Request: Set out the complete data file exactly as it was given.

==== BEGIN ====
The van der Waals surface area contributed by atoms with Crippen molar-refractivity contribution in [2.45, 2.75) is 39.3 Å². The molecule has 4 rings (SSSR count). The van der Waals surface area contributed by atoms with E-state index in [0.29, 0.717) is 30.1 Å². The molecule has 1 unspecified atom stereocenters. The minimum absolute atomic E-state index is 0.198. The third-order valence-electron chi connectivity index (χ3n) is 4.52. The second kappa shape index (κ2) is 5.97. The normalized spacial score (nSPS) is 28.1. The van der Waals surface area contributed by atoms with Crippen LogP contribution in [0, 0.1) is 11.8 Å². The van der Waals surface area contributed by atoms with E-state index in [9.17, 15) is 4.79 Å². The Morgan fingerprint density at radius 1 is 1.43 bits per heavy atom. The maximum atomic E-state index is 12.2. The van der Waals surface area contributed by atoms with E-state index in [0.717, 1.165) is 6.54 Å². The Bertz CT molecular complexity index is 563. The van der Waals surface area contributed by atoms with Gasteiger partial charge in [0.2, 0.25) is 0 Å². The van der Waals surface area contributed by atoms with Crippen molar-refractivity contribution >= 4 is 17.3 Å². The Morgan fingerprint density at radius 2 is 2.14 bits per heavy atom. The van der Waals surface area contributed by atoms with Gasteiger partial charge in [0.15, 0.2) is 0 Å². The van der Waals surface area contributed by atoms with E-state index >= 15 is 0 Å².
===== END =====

The van der Waals surface area contributed by atoms with Crippen molar-refractivity contribution in [2.45, 2.75) is 39.3 Å². The molecule has 4 rings (SSSR count). The van der Waals surface area contributed by atoms with E-state index in [0.29, 0.717) is 30.1 Å². The molecule has 1 unspecified atom stereocenters. The minimum absolute atomic E-state index is 0.198. The third-order valence-electron chi connectivity index (χ3n) is 4.52. The second kappa shape index (κ2) is 5.97. The normalized spacial score (nSPS) is 28.1. The van der Waals surface area contributed by atoms with Crippen LogP contribution in [0, 0.1) is 11.8 Å². The van der Waals surface area contributed by atoms with E-state index in [9.17, 15) is 4.79 Å². The Morgan fingerprint density at radius 1 is 1.43 bits per heavy atom. The maximum atomic E-state index is 12.2. The van der Waals surface area contributed by atoms with E-state index in [0.717, 1.165) is 6.54 Å². The Bertz CT molecular complexity index is 563. The van der Waals surface area contributed by atoms with Gasteiger partial charge in [0.2, 0.25) is 0 Å². The van der Waals surface area contributed by atoms with Crippen molar-refractivity contribution >= 4 is 17.3 Å². The Morgan fingerprint density at radius 2 is 2.14 bits per heavy atom. The van der Waals surface area contributed by atoms with Gasteiger partial charge in [0.15, 0.2) is 0 Å². The van der Waals surface area contributed by atoms with E-state index >= 15 is 0 Å².